There’s been a lot of talk about proposed tariffs on American soybeans in the wake of President Donald Trump’s much-talked-about trade war with China.
Local experts in Kosciusko County aren’t so sure producers in this area are going to suffer long-term consequences as Trump attempts to balance trade between two of the world’s economic superpowers.
Initially, when word came out last week of up to $150 billion in tariffs on Chinese goods coming into the U.S., there was a bit of a knee-jerk reaction.
Kip Tom, CEO of Tom Farms in Leesburg and a member of Trump’s agriculture advisory committee, said that any pain felt by soybean producers would be short-term, and with it comes a long-term gain for the country.
In a conference call with the committee Monday, Tom said U.S. Secretary of Agriculture Sonny Perdue wanted to reassure producers “we have your back. We will make sure the American farmer or rancher and those involved in the agricultural supply chain are not forgotten.”
Tom said, “I think that comment adds a lot of confidence to the conversation, as well as we can be rest assured there have been teams in place for the last few weeks in these discussions. If anything, over the last five to six days, additional resources, human talent, have been placed in these discussions, not only in the United States but in China.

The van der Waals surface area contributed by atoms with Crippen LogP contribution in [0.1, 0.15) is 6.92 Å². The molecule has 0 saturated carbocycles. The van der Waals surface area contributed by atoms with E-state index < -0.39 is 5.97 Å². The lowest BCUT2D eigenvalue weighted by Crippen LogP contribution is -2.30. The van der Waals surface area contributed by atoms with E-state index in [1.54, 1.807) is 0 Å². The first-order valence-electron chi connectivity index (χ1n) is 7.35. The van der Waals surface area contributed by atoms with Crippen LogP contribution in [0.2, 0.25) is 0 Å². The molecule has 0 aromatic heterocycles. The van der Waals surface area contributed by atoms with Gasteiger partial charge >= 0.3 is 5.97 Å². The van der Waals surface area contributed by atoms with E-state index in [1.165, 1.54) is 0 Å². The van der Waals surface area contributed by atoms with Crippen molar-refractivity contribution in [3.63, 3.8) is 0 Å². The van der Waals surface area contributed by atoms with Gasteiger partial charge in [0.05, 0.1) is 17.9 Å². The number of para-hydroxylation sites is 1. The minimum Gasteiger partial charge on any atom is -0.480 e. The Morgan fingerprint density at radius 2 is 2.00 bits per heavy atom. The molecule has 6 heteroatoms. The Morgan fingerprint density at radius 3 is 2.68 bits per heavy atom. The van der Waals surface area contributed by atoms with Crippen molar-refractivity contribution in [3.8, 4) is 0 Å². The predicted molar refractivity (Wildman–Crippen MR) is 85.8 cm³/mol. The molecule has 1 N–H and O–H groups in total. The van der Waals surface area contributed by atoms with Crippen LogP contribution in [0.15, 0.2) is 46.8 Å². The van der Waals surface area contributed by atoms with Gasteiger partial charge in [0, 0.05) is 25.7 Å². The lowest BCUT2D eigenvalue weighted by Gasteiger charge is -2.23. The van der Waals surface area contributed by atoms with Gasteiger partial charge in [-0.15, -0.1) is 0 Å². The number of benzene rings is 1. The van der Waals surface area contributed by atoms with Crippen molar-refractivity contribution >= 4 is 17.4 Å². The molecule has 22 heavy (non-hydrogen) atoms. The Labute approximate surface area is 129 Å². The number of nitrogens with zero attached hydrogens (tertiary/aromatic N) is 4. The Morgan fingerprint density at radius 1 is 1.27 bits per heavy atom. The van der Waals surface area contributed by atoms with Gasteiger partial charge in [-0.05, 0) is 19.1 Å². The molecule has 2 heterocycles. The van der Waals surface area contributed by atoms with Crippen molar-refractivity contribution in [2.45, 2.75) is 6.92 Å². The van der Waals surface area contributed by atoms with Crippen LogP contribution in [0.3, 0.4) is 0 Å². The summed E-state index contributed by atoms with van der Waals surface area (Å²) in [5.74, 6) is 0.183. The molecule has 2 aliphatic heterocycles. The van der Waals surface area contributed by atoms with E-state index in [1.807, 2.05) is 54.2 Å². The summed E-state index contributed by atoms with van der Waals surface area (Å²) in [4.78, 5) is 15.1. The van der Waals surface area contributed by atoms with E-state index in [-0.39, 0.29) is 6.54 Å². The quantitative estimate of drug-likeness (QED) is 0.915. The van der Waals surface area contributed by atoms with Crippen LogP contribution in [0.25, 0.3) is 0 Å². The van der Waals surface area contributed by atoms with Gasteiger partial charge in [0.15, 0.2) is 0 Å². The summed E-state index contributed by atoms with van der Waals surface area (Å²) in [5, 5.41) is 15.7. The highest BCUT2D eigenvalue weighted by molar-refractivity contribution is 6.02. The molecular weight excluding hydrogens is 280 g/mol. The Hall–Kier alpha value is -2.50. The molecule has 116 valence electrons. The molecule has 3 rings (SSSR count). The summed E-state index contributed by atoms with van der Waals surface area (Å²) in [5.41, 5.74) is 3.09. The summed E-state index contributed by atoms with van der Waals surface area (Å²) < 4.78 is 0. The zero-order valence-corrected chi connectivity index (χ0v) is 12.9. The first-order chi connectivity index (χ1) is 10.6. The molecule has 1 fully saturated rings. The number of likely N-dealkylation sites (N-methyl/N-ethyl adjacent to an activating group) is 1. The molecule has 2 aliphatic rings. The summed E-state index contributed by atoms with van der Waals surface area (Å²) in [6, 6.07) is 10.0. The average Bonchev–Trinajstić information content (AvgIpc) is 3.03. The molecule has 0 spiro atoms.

“There’s a lot of hard work being done today on behalf of the American consumer and the industries in this country.”
Ryan Martin, farmer origination specialist at Louis-Dreyfus Commodities, Claypool, said the news reports last week caused some market fluctuation, but the market recovered almost immediately.
“We’ve already seen the knee-jerk reaction when the expanded list (of additional tariffs) was issued by the Chinese last week. That reaction was for the market to spike lower,” Martin said.
“As we look at the overall set-up for world demand, you can make the argument that (tariffs) really shouldn’t have an exceptional impact. What we mean by that is the world appetite for soybeans is huge. In the coming year, 2018-19, China alone is looking to import 100 million metric tons of soybeans. There’s no way they can do that without the United States,” he said.
“Even if China put all their imports in Brazil, the Brazilians would have a hard time covering it and meet their own domestic demand, and the rest of the world that shops from Brazil would have to go somewhere.